2. Two is the zombie banking problem. As Anil Kashyap and others have shown, the refusal to accept banking sector losses in Japan led to a decade-long problem of “zombie banking” in which fundamentally insolvent banks lingered, without funding new investment. Saddled with liabilities, American banks are not lending. Rogoff and Reinhart, among others, have suggested that this is a large part of why recoveries from financial crises are so anemic. The Administration has argued this as well. Yet, incredibly, no one actually seems to have an idea for dealing with this debt. This was Michele Boldrin's point in his debate with Brad DeLong. It's not at all obvious that Keynesian stimulus is a valid substitute for a serious push to deal with bad debts.
2. Third is the problem of soft budget constraints. This is a concept invented by Janos Kornai initially to examine the sources of inefficiency in Communist governments. Kornai had the insight that when firms expect to be bailed out after taking large losses, they alter their behavior.
However, this logic also holds in capitalist economies for all entities—be they hospitals, government-backed mortgage giants, or large banks (or car companies, large insurance companies, airlines, money-markets, sub-national states, European countries, etc.)—that expect fiscal assistance after chronic failure. Financial institutions armed with a Too-Big-to-Fail guarantee are virtually certain to make risky investments that generate current income, with long-term costs borne by the taxpayer.
To a certain extent, the last two problems balance each other out the way our system works now. Banks may be more reluctant to lend if they retain toxic assets on their books, but may be more willing to lend if they expect to be bailed out. This is perhaps the intention of policymakers, who are eager to find ways to increase lending without forcing banks to recognize the true nature of their losses.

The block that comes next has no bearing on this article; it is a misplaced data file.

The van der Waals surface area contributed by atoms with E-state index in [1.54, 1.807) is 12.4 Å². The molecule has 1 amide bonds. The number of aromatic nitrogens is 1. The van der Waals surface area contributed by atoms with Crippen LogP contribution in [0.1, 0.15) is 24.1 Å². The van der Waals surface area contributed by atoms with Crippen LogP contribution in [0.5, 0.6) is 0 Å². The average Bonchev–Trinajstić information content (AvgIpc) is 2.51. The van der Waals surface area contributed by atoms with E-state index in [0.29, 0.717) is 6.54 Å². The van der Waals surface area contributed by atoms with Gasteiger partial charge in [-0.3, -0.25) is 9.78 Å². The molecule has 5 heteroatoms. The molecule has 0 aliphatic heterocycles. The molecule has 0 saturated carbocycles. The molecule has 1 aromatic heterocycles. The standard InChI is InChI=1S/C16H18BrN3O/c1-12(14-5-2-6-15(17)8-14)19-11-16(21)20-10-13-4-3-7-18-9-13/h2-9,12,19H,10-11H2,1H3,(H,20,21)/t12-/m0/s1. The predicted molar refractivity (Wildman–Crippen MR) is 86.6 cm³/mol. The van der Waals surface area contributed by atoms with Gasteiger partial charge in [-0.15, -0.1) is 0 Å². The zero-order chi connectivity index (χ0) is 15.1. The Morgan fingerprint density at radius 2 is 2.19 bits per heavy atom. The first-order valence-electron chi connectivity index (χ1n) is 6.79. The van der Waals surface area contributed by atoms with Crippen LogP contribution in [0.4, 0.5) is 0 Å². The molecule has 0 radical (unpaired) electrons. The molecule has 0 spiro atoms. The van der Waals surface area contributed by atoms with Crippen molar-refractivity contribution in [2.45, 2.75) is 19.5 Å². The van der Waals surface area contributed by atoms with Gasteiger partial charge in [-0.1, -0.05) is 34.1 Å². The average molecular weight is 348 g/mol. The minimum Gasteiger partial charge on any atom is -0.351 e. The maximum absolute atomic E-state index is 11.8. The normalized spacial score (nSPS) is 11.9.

This is perhaps why the American response represents a substantial improvement relative to Japan. But as long as these problems remain intact, lending will remain at a knives edge caught between two politically mandated and unpleasant alternatives. It’s clear that the bailout route is a very second-best way to address problems within the banking sector, and It’s important to develop techniques for the unwinding of systemically important financial institutions that avoid creating banks that behave like those in Japan or the Soviet Union.
I don't want to exaggerate the differences between this framework and the newly-created resolution authority. As I understand it; under resolution authority, banks enter federal receivership and their books are sorted out by regulators. The process, then, resembles bankruptcy in certain respects. The big change I'd make here is simply a mandatory haircut of debt before taxpayers contribute a dime, or else mandatory convertible capital requirements triggered when resolution kicks in.
I'm sure this solution has lots of problems as well. But it's not obvious that these problems are worse than the ones we already have. And you only need to write a few pages of legislation to get here.